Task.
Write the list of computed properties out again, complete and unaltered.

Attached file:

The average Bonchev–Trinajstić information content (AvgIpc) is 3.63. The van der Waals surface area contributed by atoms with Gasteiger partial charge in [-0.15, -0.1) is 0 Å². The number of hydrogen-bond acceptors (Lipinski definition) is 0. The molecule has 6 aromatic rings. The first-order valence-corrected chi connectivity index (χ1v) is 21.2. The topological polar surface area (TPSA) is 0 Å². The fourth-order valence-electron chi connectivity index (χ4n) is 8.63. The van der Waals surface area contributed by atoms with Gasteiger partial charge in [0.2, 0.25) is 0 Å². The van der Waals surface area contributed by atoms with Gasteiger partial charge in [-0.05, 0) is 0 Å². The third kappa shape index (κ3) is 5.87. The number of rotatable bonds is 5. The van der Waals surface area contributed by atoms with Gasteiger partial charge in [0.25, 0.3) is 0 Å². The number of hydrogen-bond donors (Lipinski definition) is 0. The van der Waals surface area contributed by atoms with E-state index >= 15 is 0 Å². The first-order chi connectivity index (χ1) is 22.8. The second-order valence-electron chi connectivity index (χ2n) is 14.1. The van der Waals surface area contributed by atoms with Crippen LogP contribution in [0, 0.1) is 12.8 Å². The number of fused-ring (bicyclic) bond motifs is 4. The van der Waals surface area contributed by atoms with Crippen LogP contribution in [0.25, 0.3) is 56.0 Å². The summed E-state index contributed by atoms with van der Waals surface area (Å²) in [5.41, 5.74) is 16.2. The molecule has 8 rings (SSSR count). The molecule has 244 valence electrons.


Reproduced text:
The average Bonchev–Trinajstić information content (AvgIpc) is 3.63. The van der Waals surface area contributed by atoms with Gasteiger partial charge in [-0.15, -0.1) is 0 Å². The number of hydrogen-bond acceptors (Lipinski definition) is 0. The molecule has 6 aromatic rings. The first-order valence-corrected chi connectivity index (χ1v) is 21.2. The topological polar surface area (TPSA) is 0 Å². The fourth-order valence-electron chi connectivity index (χ4n) is 8.63. The van der Waals surface area contributed by atoms with Gasteiger partial charge in [0.2, 0.25) is 0 Å². The van der Waals surface area contributed by atoms with Gasteiger partial charge in [-0.05, 0) is 0 Å². The third kappa shape index (κ3) is 5.87. The number of rotatable bonds is 5. The van der Waals surface area contributed by atoms with Gasteiger partial charge in [0.25, 0.3) is 0 Å². The number of hydrogen-bond donors (Lipinski definition) is 0. The van der Waals surface area contributed by atoms with E-state index >= 15 is 0 Å². The first-order chi connectivity index (χ1) is 22.8. The second-order valence-electron chi connectivity index (χ2n) is 14.1. The van der Waals surface area contributed by atoms with Crippen LogP contribution in [0, 0.1) is 12.8 Å². The number of fused-ring (bicyclic) bond motifs is 4. The van der Waals surface area contributed by atoms with Crippen LogP contribution in [0.25, 0.3) is 56.0 Å². The summed E-state index contributed by atoms with van der Waals surface area (Å²) in [5.41, 5.74) is 16.2. The molecule has 8 rings (SSSR count). The molecule has 244 valence electrons.